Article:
Saturday 7 December 2019

Lifting smoking ban would cut terror risk, claim French schools

French students congregate outside a school in Paris. (AP)
French students congregate outside a school in Paris. (AP)

French high schools have said students should be allowed to smoke on school grounds so they do not become targets for extremists when they gather for cigarette breaks on the street outside.

A leading union of school administrators first made the request five days after the November 13 attacks in Paris that left 130 people dead and 350 wounded.

Following a refusal by the country's health ministry, the SNPDEN union last week renewed its call for a loosening of the school smoking ban as long as France remains under a state of emergency.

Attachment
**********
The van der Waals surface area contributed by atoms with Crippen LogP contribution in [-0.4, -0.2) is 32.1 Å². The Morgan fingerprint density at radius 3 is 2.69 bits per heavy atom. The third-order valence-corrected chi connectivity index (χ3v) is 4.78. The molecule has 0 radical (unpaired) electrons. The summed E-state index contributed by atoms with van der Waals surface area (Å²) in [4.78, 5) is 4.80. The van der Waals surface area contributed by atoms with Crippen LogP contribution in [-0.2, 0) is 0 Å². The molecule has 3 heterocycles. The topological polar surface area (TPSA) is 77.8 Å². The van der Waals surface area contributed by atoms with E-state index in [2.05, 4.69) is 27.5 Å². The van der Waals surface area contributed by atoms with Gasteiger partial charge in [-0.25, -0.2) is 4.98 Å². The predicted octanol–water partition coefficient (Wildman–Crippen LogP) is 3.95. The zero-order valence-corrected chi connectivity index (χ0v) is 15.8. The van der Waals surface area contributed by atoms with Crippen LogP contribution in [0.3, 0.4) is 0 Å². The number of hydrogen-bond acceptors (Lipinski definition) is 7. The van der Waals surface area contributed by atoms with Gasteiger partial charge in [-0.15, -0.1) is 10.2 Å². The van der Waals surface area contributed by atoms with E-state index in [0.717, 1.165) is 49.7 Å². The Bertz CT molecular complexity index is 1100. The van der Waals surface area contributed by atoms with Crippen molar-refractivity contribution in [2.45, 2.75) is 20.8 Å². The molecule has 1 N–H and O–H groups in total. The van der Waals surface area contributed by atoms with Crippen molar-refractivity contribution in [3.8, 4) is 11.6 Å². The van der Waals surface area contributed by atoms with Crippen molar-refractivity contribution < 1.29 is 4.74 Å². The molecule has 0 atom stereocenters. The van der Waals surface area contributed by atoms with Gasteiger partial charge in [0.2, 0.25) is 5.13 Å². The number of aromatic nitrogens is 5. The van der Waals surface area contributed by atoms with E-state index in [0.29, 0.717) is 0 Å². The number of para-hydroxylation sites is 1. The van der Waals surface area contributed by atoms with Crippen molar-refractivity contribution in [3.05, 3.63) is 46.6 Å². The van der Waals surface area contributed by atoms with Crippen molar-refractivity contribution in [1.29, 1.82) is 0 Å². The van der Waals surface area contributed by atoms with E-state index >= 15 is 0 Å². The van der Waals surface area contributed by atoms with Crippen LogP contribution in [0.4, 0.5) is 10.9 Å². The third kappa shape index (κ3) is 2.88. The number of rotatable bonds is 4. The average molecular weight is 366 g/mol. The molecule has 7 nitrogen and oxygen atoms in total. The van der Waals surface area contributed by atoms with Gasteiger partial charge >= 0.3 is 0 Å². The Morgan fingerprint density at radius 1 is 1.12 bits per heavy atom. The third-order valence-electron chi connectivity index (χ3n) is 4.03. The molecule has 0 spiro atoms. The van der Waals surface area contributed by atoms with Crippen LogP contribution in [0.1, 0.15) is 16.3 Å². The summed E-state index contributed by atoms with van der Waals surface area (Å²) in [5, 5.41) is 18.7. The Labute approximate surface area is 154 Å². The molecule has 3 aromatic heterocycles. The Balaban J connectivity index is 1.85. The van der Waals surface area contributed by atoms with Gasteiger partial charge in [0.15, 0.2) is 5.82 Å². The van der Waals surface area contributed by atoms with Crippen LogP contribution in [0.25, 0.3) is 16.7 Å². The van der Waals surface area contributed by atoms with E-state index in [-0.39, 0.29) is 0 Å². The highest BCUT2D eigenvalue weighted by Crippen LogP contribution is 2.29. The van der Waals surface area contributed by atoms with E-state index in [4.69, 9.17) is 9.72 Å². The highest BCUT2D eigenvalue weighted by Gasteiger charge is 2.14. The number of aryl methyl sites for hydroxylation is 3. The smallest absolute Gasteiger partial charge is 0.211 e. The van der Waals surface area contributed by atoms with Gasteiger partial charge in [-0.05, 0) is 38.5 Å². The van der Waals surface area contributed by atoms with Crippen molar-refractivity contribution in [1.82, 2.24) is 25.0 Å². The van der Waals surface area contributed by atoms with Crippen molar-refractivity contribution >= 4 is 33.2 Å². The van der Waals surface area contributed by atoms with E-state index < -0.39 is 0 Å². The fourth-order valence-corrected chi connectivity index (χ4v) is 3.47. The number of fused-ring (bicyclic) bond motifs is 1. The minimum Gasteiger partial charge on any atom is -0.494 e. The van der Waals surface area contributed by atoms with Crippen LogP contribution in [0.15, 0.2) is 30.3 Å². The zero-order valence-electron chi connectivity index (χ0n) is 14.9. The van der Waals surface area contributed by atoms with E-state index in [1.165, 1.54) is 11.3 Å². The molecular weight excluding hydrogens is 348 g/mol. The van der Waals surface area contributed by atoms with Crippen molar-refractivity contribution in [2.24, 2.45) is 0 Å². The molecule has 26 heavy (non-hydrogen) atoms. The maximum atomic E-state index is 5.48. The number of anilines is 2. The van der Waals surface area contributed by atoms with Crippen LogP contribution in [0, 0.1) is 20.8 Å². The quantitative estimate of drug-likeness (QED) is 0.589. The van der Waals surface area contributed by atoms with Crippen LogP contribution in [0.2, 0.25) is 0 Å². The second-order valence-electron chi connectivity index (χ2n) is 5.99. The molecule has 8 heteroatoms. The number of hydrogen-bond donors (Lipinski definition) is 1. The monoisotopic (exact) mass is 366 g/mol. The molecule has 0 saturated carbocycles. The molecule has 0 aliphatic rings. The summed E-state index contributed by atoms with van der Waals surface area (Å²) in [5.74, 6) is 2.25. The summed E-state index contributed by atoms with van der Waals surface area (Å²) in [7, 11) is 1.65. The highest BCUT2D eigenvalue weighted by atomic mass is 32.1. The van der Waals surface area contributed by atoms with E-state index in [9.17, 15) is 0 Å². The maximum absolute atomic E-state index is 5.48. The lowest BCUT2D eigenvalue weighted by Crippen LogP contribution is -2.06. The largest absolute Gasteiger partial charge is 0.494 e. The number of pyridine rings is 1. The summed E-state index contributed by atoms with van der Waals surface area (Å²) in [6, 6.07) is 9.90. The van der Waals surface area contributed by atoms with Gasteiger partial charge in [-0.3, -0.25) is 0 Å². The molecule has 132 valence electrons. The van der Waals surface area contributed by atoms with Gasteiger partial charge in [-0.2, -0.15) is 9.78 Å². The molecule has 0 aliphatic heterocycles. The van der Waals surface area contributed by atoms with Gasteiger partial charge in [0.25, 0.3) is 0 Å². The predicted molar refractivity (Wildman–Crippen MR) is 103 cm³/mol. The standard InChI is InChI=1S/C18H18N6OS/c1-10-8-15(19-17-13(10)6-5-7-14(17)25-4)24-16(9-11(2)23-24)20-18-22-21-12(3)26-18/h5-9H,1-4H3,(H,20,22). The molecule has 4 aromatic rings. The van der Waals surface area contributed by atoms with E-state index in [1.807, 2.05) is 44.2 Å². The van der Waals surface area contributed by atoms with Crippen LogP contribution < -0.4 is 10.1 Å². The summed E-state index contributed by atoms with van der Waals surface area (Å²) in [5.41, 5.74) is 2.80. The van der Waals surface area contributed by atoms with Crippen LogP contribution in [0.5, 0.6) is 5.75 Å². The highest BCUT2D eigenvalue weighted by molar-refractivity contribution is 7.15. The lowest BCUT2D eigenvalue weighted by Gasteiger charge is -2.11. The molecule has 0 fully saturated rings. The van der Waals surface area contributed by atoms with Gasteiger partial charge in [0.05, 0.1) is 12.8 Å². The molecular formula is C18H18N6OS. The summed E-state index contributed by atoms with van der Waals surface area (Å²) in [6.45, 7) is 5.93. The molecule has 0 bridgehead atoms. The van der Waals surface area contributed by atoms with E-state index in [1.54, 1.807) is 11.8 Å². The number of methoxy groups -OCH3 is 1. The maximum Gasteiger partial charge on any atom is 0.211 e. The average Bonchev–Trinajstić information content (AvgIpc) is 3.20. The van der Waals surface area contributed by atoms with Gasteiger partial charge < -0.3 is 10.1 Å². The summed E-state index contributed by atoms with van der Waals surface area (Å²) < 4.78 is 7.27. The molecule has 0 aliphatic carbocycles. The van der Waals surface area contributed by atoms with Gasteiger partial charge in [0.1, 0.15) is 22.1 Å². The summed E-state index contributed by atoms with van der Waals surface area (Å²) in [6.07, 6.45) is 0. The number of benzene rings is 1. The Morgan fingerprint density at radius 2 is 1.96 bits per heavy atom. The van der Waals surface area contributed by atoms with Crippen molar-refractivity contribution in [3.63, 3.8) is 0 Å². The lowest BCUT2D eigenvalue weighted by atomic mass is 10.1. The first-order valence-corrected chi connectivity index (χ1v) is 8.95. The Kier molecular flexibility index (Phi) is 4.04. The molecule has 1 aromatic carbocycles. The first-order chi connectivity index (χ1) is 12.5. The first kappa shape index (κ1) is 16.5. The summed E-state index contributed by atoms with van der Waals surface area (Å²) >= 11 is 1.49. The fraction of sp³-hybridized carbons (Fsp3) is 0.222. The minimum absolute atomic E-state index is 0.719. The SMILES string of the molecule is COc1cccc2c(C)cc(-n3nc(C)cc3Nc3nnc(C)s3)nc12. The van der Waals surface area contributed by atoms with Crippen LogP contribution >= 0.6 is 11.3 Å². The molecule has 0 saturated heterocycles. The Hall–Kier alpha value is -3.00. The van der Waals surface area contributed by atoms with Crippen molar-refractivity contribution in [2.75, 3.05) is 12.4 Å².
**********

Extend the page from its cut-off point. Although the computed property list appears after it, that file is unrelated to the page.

Around one-third of French teens between the ages of 15 and 19 smoke, according to government statistics.

In its letter dated November 18, the SNPDEN union said: "During each recess, in more than 2,000 schools in France, dozens of youth or even hundreds at the largest establishments form static and compact groups in a predictable way for 15 to 20 minutes."

The health ministry's rejection letter late last year included a reminder that France is currently trying to cut the number of smokers by 10% by 2019, and said "the state of emergency changes nothing" regarding anti-smoking laws.

School directors who are caught permitting students to smoke in the courtyard risk a fine of between 135 euro (£102) and 750 euro (£568).

PA Media

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